Crown spells out its case against former Toronto drug squad officers

The drug cop and the purported drug dealer — except it’s the cop who’s on trial and the drug dealer testifying against him. Five used-to-be detectives, in fact, crowding the business end of a Toronto courtroom, each flanked by his prestigious defence lawyer, the very cream of the criminal bar.

Arrayed against them, a quartet of Crown attorneys. Aligned against them, a bunch of perhaps “unsavoury” characters, the accusers.

The curtain has finally been raised on what has been described as the biggest cop corruption case in Toronto history.

Eleven years since the investigation into them was launched by former Toronto police chief Julian Fantino. Eight years since they were charged. Four years since the preliminary hearing and five months of pre-trial motions, after which all charges were stayed by Superior Court Justice Ian Nordheimer because of “glacial delays.” Three years since that decision was overturned by the Ontario Court of Appeal, which ordered a new trial for five of the six original defendants.

And, on Monday, before Justice Gladys Pardu, a three-hour opening statement delivered by Crown John Pearson — a broad outline of the prosecution’s case, summoned from five different complainants, five separate episodes of alleged police larceny and lying dating back to 1997 and 1998, with Quigley the first alleged shakedown victim to take the stand.

Clearly a fitness buff, well-cut muscles of a triangular torso evident even beneath the fabric of his suit jacket. More evident, though, in the photographs shown on a monitor screen, Quigley in the raw — and we do mean raw — from the waist up, newspaper held strategically to cover what’s below.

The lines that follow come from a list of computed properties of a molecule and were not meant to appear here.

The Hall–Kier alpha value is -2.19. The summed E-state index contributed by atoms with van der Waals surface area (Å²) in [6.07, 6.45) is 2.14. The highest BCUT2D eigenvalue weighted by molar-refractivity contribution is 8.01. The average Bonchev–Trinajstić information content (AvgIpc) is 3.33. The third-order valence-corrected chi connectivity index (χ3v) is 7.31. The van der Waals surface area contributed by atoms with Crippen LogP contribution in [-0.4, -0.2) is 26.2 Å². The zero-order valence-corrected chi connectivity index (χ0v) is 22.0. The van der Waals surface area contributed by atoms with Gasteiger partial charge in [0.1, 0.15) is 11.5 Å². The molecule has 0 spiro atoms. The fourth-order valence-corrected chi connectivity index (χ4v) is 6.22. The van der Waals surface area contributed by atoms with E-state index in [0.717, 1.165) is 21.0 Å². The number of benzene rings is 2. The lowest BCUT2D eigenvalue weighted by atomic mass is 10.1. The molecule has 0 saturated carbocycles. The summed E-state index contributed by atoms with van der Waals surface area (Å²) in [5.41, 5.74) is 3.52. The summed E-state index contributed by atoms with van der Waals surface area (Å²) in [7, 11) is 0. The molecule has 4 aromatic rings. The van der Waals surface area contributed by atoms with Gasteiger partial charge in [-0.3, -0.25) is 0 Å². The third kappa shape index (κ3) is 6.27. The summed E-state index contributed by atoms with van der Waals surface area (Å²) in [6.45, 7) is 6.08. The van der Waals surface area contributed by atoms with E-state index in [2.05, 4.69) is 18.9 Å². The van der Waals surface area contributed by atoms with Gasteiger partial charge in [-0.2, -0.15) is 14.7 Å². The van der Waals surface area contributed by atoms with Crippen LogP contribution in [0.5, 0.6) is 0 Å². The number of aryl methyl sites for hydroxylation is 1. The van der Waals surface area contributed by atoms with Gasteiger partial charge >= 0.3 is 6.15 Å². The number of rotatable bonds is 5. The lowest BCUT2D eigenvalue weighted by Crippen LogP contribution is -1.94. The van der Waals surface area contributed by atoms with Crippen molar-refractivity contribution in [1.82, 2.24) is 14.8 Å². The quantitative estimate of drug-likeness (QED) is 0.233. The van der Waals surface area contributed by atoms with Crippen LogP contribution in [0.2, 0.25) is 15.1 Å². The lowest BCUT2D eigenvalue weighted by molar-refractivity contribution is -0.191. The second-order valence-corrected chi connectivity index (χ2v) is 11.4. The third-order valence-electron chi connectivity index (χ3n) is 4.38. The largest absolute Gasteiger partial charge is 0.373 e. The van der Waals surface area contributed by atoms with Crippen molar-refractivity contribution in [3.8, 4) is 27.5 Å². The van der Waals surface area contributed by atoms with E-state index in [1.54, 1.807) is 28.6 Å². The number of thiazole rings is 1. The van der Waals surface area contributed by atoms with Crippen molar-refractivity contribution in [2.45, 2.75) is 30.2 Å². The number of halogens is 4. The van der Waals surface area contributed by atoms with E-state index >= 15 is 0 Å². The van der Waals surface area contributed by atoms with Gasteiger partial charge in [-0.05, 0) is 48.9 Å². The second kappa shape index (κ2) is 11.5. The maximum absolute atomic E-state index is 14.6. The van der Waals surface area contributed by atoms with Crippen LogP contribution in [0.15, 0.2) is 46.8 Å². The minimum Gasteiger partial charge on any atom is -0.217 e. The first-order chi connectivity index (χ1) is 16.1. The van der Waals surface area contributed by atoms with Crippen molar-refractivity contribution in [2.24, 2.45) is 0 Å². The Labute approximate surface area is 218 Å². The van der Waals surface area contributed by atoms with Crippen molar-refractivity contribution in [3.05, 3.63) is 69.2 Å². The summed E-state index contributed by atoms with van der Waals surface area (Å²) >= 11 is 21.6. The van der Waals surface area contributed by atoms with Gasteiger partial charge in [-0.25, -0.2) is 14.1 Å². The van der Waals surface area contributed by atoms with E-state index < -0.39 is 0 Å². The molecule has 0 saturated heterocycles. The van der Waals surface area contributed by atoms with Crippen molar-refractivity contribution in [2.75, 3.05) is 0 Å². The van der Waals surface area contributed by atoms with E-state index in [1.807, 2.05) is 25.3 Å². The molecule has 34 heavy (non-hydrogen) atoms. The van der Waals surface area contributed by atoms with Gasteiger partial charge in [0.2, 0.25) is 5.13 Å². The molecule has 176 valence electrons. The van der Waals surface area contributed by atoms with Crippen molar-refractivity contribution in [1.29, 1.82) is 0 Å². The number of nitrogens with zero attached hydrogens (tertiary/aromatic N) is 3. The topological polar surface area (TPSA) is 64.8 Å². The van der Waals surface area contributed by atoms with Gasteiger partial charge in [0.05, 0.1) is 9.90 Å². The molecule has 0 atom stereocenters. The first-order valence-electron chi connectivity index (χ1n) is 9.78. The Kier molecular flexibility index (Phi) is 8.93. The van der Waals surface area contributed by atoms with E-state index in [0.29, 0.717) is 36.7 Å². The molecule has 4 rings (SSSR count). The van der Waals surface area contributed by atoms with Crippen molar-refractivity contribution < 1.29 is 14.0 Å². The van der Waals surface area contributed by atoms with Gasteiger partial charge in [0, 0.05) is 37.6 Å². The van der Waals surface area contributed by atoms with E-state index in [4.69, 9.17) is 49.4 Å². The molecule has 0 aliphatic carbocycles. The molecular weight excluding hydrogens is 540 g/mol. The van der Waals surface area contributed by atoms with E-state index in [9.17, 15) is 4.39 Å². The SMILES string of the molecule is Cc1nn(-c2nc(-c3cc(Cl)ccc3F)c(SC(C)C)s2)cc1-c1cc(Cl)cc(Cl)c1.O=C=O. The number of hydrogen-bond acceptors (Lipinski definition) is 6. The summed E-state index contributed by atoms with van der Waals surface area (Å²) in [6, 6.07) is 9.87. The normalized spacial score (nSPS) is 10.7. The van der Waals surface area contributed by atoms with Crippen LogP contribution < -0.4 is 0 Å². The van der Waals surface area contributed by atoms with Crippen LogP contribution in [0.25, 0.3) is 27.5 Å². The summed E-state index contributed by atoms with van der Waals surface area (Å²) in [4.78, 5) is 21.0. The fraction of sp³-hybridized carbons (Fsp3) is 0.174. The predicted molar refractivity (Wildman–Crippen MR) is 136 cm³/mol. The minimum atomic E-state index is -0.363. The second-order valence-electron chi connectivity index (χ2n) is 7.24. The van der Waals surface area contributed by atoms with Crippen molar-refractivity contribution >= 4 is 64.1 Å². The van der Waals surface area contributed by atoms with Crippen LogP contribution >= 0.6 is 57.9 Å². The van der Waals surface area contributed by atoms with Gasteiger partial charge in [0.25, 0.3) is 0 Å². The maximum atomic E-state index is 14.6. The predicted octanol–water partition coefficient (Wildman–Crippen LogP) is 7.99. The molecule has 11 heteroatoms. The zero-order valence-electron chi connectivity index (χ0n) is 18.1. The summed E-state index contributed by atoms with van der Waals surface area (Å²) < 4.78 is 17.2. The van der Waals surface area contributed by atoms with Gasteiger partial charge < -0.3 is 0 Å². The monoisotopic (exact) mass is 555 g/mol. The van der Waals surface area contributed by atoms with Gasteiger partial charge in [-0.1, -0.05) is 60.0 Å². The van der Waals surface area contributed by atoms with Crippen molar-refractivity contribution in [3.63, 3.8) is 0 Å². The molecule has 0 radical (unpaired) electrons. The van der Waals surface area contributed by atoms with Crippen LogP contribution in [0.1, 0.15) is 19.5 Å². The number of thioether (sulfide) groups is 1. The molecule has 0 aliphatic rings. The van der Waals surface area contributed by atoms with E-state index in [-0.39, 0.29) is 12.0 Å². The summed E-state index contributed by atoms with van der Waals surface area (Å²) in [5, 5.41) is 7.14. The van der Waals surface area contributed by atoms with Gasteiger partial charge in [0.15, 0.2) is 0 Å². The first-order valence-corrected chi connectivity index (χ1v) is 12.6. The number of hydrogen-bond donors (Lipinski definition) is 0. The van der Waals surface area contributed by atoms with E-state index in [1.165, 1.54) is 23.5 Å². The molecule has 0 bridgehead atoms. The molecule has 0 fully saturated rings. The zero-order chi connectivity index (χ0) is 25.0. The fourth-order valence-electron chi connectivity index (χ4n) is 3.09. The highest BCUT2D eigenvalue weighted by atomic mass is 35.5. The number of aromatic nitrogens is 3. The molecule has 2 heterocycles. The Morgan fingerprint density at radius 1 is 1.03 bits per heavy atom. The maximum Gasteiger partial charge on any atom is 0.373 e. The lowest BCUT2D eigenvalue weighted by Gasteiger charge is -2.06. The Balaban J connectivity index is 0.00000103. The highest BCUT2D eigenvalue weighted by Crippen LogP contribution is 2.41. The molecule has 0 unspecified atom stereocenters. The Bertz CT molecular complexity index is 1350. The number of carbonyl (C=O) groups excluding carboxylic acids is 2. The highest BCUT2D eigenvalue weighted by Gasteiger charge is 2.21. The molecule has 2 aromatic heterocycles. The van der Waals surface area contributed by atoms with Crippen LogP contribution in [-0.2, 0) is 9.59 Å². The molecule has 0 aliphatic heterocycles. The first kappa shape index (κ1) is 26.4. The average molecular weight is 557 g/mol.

Purple bruising across the rib and waist. “That’s from being punched in the stomach,” says the witness.

Laceration over the forehead, abrasions around the eye. “Once again, by the same individual.”

Redness around the lips. “I was punched in the mouth, assaulted.”

Deep bloodied gash on the elbow. “I was dragged out of the car, my arm yanked behind my back,” though the injury did not result from that specific rousting, happened later.

It was Maodus who allegedly did the dragging. Then he and colleagues — fellow defendants now — bundled Quigley into 53 Division, afternoon of April 30, 1998, following a gun-point takedown in the parking lot of George Harvey high school, midtown Toronto.Quigley tells it: “They barraged me with questions. Where are your drugs? Where is your money?”

In the common room on the station’s third floor — an open area, rather than the holding cell in the basement — another officer blisters Quigley with similar questions. This cop, Quigley learned, was John Schertzer, head of Team 3, Central Field Command Drug Squad, the one they called “the boss.”